The board too have to get real, Arsenal are sinking, and if they don’t take their heads out of the sand, the club will simply be ‘mediocre’ – having gone backwards since they moved to the new stadium, instead of forward as was promised.

Chelsea did not say “be careful what you wish for” when they got rid of Jose Mourihno (twice!) and look at what the managers and interim managers won when they took over at the helm, the Premier League and FA Cup Double (Carlo Ancelotti); the Champions League (Roberto Di Matteo); the Europa League (Rafa Benitez), and now Antonio Conte is on course to also winning the Premier League and also the Double, and just one year after Mourihno was given his marching orders for a second time. And to all of you who say ‘yeah but we are not like Chelsea’ I say ‘well it’s about time we were’ because they are constantly winning trophies (with different managers!), and we are scavenging for the FA Cup whilst being humiliated elsewhere with boring mediocre play backwards football.

Making the top four is NOT a trophy, it is just a route to the money, finances, and commercial riches that are available in the game today. Wenger, having a degree in economics, knows this and seems only to be interested in the financial side of things. This is what presents itself as a conundrum for the board, do they get rid of a money-making machine like Wenger, or do they try to please the restless fans who are sick and tired of being conned and humiliated?

If finishing in the top four is a guiding stick as to whether Wenger should still be there next season, his quotes in his latest press conference should worry Arsenal fans. Wenger is quoted as saying:

“I have done it for 20 years and it looked always like nothing. Suddenly, it becomes important so I’m quite pleased people realize that it is not as easy as it looks.”

In 2012, Wenger compared finishing in the top four as a trophy, with finishing 4th being the bare minimum that is expected by the end of the season.

Wenger also quotes in his latest press conference as saying:

“It [finishing in the top four] is a good challenge but I think it is perfectly possible.”

Seriously guys, is this what you want to see season after season, after season after season, failure to win the Premier League (or even mount a serious challenge) and fight for fourth spot? Arsenal will be very, very, lucky to finish in the top four this season, and if they failt to do so then the Champions League is gone for next season. This, by Wenger’s own words will be a massive failure, especially considering the financial resources that are available at the club.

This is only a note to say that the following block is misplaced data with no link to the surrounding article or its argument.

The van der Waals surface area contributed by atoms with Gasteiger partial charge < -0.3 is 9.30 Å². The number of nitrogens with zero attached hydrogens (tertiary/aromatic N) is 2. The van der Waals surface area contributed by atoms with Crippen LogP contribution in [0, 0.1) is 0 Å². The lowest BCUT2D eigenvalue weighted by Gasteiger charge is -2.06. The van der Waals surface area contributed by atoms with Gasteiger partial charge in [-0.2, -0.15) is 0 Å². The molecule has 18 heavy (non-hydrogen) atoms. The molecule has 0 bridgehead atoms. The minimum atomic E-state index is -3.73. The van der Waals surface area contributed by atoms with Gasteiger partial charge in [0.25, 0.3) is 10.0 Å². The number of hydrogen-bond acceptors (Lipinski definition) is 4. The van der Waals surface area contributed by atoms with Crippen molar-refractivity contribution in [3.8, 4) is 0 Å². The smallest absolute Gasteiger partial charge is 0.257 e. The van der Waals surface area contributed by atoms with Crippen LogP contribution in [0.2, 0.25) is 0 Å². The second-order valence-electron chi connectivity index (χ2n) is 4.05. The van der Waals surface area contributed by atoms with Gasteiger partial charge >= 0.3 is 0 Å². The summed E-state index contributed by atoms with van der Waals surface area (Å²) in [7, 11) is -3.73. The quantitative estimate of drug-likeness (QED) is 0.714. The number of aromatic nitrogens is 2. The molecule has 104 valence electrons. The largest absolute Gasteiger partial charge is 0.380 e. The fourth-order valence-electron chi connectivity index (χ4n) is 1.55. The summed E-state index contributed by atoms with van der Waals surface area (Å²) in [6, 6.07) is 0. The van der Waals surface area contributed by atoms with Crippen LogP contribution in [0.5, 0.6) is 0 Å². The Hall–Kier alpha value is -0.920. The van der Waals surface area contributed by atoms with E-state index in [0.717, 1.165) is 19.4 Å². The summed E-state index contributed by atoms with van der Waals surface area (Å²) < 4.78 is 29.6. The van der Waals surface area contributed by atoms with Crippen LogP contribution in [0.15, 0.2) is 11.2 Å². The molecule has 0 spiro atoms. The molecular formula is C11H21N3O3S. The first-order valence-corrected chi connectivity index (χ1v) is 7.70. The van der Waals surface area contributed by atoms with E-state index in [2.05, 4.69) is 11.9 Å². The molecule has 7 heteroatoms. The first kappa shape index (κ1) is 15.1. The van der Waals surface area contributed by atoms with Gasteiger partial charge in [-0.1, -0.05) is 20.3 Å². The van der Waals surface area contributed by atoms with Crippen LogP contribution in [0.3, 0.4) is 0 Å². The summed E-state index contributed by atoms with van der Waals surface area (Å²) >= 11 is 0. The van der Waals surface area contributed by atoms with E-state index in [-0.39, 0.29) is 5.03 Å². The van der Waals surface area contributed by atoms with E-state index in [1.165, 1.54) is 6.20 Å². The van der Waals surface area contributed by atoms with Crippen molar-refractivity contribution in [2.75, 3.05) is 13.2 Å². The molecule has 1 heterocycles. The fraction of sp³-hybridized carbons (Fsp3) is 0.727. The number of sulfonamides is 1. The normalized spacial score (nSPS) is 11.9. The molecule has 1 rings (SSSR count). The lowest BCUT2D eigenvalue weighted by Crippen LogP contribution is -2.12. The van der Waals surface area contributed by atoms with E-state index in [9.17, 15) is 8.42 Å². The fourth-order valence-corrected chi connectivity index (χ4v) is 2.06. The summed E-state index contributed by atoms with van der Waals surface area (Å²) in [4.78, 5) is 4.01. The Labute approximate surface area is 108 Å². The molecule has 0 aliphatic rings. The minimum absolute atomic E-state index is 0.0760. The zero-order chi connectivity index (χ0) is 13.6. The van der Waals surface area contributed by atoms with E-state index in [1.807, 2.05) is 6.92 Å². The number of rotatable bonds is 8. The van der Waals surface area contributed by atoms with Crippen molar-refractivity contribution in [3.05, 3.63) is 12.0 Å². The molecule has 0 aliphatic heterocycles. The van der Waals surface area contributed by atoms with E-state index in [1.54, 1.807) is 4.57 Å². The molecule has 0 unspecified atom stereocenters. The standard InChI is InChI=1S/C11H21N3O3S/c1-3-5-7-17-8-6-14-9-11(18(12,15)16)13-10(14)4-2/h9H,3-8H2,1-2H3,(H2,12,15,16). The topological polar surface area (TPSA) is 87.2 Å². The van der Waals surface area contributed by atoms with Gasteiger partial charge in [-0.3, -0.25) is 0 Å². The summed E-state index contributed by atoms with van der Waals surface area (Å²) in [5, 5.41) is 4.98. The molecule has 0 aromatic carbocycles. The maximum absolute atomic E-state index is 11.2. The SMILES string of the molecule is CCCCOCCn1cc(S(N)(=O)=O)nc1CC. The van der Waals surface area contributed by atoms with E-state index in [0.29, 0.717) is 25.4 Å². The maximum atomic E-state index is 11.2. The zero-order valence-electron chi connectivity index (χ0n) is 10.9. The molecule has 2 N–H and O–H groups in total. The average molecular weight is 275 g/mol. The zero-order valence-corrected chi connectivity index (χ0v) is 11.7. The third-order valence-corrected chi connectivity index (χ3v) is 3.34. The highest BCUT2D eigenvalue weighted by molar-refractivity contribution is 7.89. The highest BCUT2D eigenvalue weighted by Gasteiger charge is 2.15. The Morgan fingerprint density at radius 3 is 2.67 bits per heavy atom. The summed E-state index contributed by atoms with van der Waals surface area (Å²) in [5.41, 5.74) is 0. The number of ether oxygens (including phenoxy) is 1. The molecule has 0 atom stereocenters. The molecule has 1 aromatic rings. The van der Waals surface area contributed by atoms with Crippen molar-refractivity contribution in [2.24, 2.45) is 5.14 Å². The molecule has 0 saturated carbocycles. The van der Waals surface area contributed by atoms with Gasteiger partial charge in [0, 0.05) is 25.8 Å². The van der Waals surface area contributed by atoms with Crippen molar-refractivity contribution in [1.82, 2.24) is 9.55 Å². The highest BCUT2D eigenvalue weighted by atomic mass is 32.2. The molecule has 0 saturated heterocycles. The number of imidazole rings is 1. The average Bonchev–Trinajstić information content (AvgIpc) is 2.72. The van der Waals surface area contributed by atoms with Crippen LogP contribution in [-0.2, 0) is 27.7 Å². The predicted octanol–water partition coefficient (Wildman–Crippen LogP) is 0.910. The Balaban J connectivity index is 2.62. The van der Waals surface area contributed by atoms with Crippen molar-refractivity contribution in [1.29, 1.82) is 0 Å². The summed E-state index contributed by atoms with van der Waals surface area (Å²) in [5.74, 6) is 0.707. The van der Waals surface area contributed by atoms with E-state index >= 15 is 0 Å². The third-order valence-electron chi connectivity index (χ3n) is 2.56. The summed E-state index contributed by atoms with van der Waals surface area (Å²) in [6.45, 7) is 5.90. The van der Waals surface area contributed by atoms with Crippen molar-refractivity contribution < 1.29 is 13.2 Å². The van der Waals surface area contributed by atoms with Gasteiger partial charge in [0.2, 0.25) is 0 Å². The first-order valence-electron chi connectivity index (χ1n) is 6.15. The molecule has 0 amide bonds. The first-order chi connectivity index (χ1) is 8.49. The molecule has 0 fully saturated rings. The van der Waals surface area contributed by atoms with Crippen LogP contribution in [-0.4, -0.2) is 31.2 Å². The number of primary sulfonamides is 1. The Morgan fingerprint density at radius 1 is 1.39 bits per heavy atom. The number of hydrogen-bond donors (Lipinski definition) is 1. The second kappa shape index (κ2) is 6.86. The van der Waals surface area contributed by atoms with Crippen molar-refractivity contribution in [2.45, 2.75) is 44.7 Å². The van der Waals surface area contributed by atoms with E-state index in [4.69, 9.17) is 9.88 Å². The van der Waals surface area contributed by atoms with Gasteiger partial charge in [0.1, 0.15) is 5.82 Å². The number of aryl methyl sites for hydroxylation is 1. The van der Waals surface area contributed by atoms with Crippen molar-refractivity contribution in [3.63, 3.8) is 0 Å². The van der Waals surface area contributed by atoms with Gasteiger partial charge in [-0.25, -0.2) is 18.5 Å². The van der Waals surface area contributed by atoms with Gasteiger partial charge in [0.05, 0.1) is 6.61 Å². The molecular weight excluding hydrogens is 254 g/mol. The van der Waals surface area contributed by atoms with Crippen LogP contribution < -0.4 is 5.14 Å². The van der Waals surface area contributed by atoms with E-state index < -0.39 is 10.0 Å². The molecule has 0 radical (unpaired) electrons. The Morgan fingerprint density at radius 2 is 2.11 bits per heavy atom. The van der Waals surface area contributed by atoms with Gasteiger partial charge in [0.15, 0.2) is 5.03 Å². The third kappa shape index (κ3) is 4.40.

Leaving the F.A. Cup to one side, this failure in the Premier League (finishing outside of the top four) will not be the fault of the fans who want Wenger out. It will be down to the board, the manager, and the players.

Those who wish for Wenger to remain and sign a new two-year deal can stay with their “be careful what you wish for” thinking. You will not get anything new under the current system if it remains this way.

Those who are not ‘frightened’ or ‘scared’ as to what is on the other side of Wenger’s management of the club are well entitled to their opinion. Many of them have said ‘enough is enough’ and want a change.

Why Wenger is not coming out and saying whether he is going to sign a new contract or not is because he is waiting for the outcome of final league positions (whether in and out of the top for) and the FA Cup. If he finishes in the top four and wins the FA Cup, he will view it as success and probably sign the new deal on offer, and if he does neither (both doubtful playing this kind of football at the moment) it just may well be the final ‘aurevoir’ from the Frenchman.

(Article courtesy of Absolute Arsenal)